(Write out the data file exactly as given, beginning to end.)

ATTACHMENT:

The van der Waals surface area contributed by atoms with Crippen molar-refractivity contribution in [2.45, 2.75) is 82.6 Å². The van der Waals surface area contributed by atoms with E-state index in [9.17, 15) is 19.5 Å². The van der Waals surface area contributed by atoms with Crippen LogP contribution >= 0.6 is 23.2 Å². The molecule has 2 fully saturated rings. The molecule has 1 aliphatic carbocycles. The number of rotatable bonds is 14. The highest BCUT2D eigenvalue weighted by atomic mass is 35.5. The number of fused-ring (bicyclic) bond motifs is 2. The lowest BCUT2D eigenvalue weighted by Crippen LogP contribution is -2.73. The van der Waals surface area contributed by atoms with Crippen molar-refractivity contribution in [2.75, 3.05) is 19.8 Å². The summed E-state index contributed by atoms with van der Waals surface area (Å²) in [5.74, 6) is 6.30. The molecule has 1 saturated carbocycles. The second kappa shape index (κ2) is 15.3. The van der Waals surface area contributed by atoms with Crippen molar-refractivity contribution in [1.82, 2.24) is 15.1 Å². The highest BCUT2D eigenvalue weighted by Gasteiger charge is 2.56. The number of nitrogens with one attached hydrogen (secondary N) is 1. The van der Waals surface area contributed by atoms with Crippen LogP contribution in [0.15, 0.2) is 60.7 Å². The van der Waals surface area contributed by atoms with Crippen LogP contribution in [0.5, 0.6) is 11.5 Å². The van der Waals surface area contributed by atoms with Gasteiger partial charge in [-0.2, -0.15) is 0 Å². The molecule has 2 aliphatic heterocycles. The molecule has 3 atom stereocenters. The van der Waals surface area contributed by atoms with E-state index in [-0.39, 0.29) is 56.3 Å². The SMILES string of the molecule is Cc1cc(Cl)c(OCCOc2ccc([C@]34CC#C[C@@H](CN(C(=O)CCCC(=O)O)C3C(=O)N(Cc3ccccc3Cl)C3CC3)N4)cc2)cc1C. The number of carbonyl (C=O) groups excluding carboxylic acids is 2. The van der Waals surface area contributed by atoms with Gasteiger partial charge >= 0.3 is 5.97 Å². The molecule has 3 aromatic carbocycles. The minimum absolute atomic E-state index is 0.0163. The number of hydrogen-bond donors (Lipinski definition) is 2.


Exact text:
The van der Waals surface area contributed by atoms with Crippen molar-refractivity contribution in [2.45, 2.75) is 82.6 Å². The van der Waals surface area contributed by atoms with E-state index in [9.17, 15) is 19.5 Å². The van der Waals surface area contributed by atoms with Crippen LogP contribution >= 0.6 is 23.2 Å². The molecule has 2 fully saturated rings. The molecule has 1 aliphatic carbocycles. The number of rotatable bonds is 14. The highest BCUT2D eigenvalue weighted by atomic mass is 35.5. The number of fused-ring (bicyclic) bond motifs is 2. The lowest BCUT2D eigenvalue weighted by Crippen LogP contribution is -2.73. The van der Waals surface area contributed by atoms with Crippen molar-refractivity contribution in [2.75, 3.05) is 19.8 Å². The summed E-state index contributed by atoms with van der Waals surface area (Å²) in [5.74, 6) is 6.30. The molecule has 1 saturated carbocycles. The second kappa shape index (κ2) is 15.3. The van der Waals surface area contributed by atoms with Crippen molar-refractivity contribution in [1.82, 2.24) is 15.1 Å². The highest BCUT2D eigenvalue weighted by Gasteiger charge is 2.56. The number of nitrogens with one attached hydrogen (secondary N) is 1. The van der Waals surface area contributed by atoms with Crippen LogP contribution in [0.15, 0.2) is 60.7 Å². The van der Waals surface area contributed by atoms with Crippen LogP contribution in [0.5, 0.6) is 11.5 Å². The van der Waals surface area contributed by atoms with Gasteiger partial charge in [-0.2, -0.15) is 0 Å². The molecule has 2 aliphatic heterocycles. The molecule has 3 atom stereocenters. The van der Waals surface area contributed by atoms with E-state index in [-0.39, 0.29) is 56.3 Å². The SMILES string of the molecule is Cc1cc(Cl)c(OCCOc2ccc([C@]34CC#C[C@@H](CN(C(=O)CCCC(=O)O)C3C(=O)N(Cc3ccccc3Cl)C3CC3)N4)cc2)cc1C. The number of carbonyl (C=O) groups excluding carboxylic acids is 2. The van der Waals surface area contributed by atoms with Gasteiger partial charge >= 0.3 is 5.97 Å². The molecule has 3 aromatic carbocycles. The minimum absolute atomic E-state index is 0.0163. The number of hydrogen-bond donors (Lipinski definition) is 2.